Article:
Earlier this year as I was flipping through my favorite national food titles, it became clear that a handful of trends were repeating themselves more frequently than usual. Yes, seemingly every magazine included a feature on artisanal whole grains. But there was also a more microscopic topic that kept showing up: sieved egg yolks. This year’s Saveur 100 included the technique of aging egg yolks in salt before shaving them onto pasta or vegetables, “a genius stand-in for bottarga.” The March issue of Bon Appétit included a recipe for rigatoni with grated egg yolk on top, akin to finishing a pasta dish with Parmesan cheese. I realized in reading these national pages that sieved egg yolk is something we’ve seen in Denver for some time.
Back in late 2012, Nelson Perkins and his team at Colt & Gray cured egg yolks in a simple salt and sugar mixture and used them to accompany beef heart tartare. Last year I had a dish at Lower48 Kitchen that included the salty protein garnish. Alex Figura shaved house-cured yolks over a plate of spelt tagliatelle, garlic scapes, and asparagus colatura. That egg played a starring role in what was one of the most memorable dishes of my tenure as a restaurant critic. More recently, I had sieved yolk atop a starter of smoked, rye-cured Scottish salmon at Argyll Whisky Beer, which I just reviewed. The technique seasons a dish while lending added texture. I loved the idea so much that I asked outgoing culinary conductor John Broening (his last day is Sunday), who also uses shaved yolk over asparagus and salad Nicoise, if he would be willing to share his recipe.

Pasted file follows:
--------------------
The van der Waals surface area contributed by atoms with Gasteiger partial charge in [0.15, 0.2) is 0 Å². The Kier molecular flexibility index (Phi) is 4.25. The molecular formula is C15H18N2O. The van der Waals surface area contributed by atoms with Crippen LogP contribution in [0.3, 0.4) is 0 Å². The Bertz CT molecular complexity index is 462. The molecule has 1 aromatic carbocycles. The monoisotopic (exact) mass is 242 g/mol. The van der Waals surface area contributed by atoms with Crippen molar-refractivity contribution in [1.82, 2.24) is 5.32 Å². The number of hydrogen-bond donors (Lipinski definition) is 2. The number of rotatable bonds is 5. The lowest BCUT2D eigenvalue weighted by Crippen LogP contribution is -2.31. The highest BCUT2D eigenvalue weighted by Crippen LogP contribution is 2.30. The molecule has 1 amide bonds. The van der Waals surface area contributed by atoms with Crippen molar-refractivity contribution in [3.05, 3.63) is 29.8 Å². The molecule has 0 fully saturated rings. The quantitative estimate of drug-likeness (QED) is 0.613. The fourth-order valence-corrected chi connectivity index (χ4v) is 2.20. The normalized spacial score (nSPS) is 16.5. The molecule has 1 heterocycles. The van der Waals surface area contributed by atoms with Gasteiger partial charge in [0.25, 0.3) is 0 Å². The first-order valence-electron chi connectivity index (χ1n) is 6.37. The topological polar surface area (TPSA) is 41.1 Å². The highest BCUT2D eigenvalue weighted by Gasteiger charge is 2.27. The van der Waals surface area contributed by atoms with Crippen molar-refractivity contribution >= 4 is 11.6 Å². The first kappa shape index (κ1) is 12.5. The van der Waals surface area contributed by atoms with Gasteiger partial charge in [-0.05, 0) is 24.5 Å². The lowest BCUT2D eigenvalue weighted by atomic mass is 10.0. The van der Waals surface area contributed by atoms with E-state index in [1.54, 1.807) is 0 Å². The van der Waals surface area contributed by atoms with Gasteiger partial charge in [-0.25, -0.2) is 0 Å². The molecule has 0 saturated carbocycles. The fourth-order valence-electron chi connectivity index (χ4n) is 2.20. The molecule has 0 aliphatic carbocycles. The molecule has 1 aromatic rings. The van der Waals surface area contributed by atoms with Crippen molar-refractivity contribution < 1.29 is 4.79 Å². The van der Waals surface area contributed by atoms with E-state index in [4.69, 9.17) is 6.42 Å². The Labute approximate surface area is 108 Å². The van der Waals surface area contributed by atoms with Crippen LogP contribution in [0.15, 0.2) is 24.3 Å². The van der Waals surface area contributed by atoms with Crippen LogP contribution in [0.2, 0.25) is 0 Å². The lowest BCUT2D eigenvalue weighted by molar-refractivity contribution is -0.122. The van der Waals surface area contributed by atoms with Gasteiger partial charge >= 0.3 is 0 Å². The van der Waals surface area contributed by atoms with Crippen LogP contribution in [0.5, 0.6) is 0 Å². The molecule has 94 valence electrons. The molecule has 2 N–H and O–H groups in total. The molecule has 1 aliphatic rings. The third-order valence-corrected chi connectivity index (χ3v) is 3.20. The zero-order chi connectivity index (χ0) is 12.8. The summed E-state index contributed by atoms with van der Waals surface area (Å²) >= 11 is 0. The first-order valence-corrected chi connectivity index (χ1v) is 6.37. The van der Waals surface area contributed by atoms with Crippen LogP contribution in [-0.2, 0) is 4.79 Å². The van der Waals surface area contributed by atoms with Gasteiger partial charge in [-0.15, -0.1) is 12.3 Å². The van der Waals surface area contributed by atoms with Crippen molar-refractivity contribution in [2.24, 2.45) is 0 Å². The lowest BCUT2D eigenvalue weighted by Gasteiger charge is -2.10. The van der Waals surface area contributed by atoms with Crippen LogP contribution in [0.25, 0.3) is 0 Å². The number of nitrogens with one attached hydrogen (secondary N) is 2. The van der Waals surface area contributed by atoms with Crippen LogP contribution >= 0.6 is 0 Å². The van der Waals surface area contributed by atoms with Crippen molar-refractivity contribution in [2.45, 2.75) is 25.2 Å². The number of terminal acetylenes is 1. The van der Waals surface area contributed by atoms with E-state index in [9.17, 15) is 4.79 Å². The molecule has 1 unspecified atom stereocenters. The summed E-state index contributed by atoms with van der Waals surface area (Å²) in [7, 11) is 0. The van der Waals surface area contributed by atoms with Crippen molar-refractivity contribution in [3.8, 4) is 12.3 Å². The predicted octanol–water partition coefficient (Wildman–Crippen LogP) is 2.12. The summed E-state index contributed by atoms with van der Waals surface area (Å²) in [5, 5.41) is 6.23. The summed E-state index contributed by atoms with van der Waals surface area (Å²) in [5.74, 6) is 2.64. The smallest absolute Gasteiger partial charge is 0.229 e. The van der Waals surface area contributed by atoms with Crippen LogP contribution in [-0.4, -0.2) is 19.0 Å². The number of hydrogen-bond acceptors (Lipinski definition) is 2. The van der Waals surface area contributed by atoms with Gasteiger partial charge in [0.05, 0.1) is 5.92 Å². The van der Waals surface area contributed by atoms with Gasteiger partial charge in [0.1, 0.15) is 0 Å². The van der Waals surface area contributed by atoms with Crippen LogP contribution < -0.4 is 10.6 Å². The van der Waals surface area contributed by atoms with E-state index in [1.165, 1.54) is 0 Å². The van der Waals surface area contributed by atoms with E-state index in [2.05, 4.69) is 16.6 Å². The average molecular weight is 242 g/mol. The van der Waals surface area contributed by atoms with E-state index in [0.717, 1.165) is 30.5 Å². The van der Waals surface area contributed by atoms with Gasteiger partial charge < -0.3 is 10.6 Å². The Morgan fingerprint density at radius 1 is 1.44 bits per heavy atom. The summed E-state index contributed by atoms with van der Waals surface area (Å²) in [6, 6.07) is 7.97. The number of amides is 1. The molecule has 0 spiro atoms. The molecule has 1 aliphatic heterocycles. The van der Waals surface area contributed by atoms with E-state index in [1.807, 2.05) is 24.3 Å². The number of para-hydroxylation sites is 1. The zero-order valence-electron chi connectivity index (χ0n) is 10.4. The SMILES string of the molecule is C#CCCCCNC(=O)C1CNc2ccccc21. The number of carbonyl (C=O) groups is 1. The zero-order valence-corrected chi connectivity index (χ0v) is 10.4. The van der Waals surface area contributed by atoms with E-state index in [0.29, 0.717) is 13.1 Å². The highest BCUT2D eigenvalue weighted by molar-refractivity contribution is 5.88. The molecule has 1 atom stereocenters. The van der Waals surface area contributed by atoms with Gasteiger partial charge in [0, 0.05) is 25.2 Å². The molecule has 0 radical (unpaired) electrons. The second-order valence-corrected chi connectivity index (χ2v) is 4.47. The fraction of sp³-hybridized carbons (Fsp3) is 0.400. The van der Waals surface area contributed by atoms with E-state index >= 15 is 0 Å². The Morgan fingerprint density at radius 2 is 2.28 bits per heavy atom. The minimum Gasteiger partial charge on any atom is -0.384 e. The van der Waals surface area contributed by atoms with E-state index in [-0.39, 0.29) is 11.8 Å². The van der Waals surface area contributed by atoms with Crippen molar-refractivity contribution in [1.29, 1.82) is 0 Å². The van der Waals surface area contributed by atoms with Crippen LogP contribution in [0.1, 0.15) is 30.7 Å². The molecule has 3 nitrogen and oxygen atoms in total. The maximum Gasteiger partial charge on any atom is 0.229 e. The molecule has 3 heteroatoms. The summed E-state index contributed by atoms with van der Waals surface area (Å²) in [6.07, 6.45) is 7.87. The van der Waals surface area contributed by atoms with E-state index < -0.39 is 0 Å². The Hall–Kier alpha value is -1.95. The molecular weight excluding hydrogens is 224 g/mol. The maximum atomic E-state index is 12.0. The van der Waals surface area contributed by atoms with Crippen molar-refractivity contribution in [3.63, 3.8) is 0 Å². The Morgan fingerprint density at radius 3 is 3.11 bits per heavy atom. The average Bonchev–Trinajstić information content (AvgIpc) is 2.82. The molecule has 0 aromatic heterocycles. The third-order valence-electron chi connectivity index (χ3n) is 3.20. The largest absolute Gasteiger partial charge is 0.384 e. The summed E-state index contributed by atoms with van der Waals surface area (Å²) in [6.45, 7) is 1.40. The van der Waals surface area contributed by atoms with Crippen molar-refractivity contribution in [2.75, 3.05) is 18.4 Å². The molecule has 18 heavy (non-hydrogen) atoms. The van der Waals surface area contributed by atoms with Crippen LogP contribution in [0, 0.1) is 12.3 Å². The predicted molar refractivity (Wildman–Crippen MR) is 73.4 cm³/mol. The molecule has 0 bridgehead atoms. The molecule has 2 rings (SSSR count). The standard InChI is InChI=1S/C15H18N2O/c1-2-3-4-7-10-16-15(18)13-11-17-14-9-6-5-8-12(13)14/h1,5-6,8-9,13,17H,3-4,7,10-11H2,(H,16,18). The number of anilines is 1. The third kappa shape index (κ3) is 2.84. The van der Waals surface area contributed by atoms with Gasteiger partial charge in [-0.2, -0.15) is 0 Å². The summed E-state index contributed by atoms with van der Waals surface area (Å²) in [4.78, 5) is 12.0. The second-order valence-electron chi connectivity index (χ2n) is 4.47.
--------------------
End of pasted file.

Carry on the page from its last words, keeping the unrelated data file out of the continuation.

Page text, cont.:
He was. Now, the next time I’m making meringue, a fleet of classic fizz cocktails, or something else that calls only for egg whites, there is no doubt how I will preserve the yolks.
John Broening’s Modern Sieved Egg (Makes 12 firm yolks)
1 cup kosher salt
1 cup granulated sugar
2 tablespoons fresh ground black pepper
12 large egg yolks
In a small bowl, mix together the salt, sugar, and black pepper. Spread two thirds of the salt mixture onto a baking sheet. Using the back of a spoon, make 12 indentations in the salt mixture, each one about the size of an egg yolk. Working over a bowl, crack an egg into the palm of your hand. Let the whites run between your fingers into the bowl, carefully cradling the yolk as you work. When the yolk has released all of the white, slip it into one of the indentations in the salt mixture. Repeat with all eggs, reserving the bowl of whites for another use. Cover each yolk with some of the remaining salt mixture. Wrap the baking sheet in plastic and refrigerate for 5 days.
After 5 days, remove the firm yolks from the salt mixture. Rinse each yolk thoroughly by placing it in a bowl filled with ice water. Lay them on a sheet pan lined with paper towels to dry. Cover the pan and store the yolks in the refrigerator for up to 4 days, grating them with a microplane zester as needed.